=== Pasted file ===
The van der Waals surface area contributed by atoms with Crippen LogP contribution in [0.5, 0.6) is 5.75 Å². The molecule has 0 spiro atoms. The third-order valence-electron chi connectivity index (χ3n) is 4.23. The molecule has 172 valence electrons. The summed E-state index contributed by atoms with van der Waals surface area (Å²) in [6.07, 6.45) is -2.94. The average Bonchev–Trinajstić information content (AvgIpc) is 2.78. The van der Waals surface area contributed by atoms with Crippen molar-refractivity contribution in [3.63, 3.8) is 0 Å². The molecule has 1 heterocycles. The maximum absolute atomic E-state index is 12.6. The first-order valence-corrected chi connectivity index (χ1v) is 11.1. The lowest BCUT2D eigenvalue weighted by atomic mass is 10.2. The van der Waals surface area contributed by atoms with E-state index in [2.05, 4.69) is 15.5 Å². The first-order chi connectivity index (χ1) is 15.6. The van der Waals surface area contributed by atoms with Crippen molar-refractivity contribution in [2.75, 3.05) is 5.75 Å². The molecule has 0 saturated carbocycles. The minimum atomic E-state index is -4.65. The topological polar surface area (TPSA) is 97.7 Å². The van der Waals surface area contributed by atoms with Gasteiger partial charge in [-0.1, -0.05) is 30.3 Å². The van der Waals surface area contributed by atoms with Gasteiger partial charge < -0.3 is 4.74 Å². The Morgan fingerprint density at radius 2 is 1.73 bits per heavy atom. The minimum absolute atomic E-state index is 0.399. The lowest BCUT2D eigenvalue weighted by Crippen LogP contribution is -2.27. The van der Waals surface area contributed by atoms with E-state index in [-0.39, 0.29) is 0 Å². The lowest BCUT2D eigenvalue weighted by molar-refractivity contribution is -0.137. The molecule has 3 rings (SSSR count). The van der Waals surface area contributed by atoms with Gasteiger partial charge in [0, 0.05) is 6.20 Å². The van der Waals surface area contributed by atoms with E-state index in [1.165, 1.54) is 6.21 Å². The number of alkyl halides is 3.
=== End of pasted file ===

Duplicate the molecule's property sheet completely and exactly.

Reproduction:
The van der Waals surface area contributed by atoms with Crippen LogP contribution in [0.5, 0.6) is 5.75 Å². The molecule has 0 spiro atoms. The third-order valence-electron chi connectivity index (χ3n) is 4.23. The molecule has 172 valence electrons. The summed E-state index contributed by atoms with van der Waals surface area (Å²) in [6.07, 6.45) is -2.94. The average Bonchev–Trinajstić information content (AvgIpc) is 2.78. The van der Waals surface area contributed by atoms with Crippen molar-refractivity contribution in [3.63, 3.8) is 0 Å². The molecule has 1 heterocycles. The maximum absolute atomic E-state index is 12.6. The first-order valence-corrected chi connectivity index (χ1v) is 11.1. The lowest BCUT2D eigenvalue weighted by atomic mass is 10.2. The van der Waals surface area contributed by atoms with E-state index in [2.05, 4.69) is 15.5 Å². The first-order chi connectivity index (χ1) is 15.6. The van der Waals surface area contributed by atoms with Crippen molar-refractivity contribution in [2.75, 3.05) is 5.75 Å². The molecule has 0 saturated carbocycles. The minimum atomic E-state index is -4.65. The topological polar surface area (TPSA) is 97.7 Å². The van der Waals surface area contributed by atoms with Gasteiger partial charge in [-0.1, -0.05) is 30.3 Å². The van der Waals surface area contributed by atoms with Gasteiger partial charge < -0.3 is 4.74 Å². The Morgan fingerprint density at radius 2 is 1.73 bits per heavy atom. The minimum absolute atomic E-state index is 0.399. The lowest BCUT2D eigenvalue weighted by Crippen LogP contribution is -2.27. The van der Waals surface area contributed by atoms with E-state index in [-0.39, 0.29) is 0 Å². The lowest BCUT2D eigenvalue weighted by molar-refractivity contribution is -0.137. The molecule has 3 rings (SSSR count). The van der Waals surface area contributed by atoms with Gasteiger partial charge in [0, 0.05) is 6.20 Å². The van der Waals surface area contributed by atoms with E-state index in [1.165, 1.54) is 6.21 Å². The number of alkyl halides is 3.